Finally, to conclude, we point out the importance of post-merger evaluation of merger simulation methods applied in complex cases, as well as the advantages and limitations of using these type of demand models.

Conclusion

Merger simulations yield mixed conclusions on the use of different demand models. The Logit model is ex-ante considered inappropriate because of its restrictive pattern of substitution, however it performed better than expected. Its predictions on average were close to the predictions of the Random Coefficients Logit model, which should yield the most realistic and precise estimates. Conversely, the Nested Logit model largely overestimated the post-merger prices. However, the poor performance is mainly motivated by the nests configuration: the swap of brands generates almost two close to monopoly positions in the standard and low-end segment for AB InBev and CCU, respectively. This issue, added to the high correlation of preferences for products in the same nest, generates enhanced price effects.

table_1_estimation_results

Regarding the substitution patterns, the Logit, Nested Logit and Random Coefficients Logit models yielded different results. The own-price elasticities are similar for the Logit and Nested Logit model, however for the Random Coefficients Logit model they are more almost tripled. This is likely driven by the estimated larger price coefficient as well as the standard deviations of the product characteristics. As expected, by construction the Random Coefficients Logit model yielded the most realistic cross-price elasticities.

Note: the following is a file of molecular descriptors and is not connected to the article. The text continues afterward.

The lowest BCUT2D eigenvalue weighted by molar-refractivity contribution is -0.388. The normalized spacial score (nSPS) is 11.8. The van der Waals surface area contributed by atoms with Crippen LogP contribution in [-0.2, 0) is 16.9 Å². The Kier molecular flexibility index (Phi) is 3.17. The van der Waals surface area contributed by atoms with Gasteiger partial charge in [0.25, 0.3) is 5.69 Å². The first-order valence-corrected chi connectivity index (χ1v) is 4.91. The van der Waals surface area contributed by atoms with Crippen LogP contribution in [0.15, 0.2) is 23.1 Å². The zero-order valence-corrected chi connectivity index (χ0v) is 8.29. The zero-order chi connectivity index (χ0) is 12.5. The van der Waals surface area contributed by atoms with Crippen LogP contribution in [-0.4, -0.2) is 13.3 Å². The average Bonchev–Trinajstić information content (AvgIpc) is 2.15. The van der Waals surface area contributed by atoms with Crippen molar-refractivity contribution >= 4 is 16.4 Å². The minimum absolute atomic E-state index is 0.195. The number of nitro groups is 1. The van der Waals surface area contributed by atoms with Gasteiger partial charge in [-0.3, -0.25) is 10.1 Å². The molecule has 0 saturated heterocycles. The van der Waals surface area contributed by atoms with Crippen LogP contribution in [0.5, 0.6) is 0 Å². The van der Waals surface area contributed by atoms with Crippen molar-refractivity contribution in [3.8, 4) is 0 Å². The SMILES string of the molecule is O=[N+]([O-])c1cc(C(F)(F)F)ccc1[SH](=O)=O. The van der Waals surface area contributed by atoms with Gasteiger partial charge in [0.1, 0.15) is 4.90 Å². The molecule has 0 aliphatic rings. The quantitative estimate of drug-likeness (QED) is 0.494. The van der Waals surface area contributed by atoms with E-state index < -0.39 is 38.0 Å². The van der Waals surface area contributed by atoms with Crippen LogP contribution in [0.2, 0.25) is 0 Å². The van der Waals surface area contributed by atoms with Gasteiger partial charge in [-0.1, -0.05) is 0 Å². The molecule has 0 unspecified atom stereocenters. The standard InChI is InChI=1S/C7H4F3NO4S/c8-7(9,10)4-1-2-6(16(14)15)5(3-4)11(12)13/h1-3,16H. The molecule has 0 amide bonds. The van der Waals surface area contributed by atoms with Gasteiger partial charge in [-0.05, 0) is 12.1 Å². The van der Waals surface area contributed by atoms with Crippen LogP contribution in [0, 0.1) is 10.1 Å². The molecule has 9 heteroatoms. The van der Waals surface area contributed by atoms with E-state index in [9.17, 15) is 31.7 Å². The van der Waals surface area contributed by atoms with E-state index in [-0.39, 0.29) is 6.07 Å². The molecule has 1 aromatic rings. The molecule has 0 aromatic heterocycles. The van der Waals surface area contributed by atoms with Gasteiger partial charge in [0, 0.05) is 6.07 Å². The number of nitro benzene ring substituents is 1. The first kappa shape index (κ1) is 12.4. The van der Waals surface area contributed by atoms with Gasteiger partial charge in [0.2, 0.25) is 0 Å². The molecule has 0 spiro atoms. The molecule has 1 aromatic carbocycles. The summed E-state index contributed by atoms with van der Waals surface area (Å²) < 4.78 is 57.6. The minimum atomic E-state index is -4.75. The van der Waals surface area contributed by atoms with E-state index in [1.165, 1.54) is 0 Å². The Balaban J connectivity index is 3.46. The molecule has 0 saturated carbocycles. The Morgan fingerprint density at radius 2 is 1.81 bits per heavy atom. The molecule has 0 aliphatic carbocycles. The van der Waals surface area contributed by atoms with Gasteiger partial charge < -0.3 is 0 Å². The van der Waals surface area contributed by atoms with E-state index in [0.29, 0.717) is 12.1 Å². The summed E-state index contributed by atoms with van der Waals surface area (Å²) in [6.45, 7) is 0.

table_2_elasticities

Our question on how does the different discrete choice demand models affects merger simulation –and, by extension, their policy implications– is hard to be answered. For the AB InBev / SAB-Miller merger the Logit and Random Coefficients Logit model predict almost zero changes in prices. Conversely, according to the Nested Logit, both scenarios were equally harmful to consumers in terms of their unilateral effects. However, as mentioned above, given the particular post-merger nests configuration, evaluating this model solely by the precision of its predictions might be misleading. We cannot discard to have better predictions under different conditions.

table_3_evaluation

As a concluding remark, we must acknowledge the virtues and limitations of merger simulation. Merger simulation is a useful tool for competition policy as it gives us the possibility to analyze different types of hypothetical scenarios –like approving the merger, or imposing conditions or directly blocking the operation–. However, we must take into account that it is still a static analysis framework. By focusing only on the current pre-merger market information, merger simulation does not consider dynamic factors such as product repositioning, entry and exit, or other external shocks.

Authors: Leandro Benítez and Ádám Torda

About the Barcelona GSE Master’s Program in Competition and Market Regulation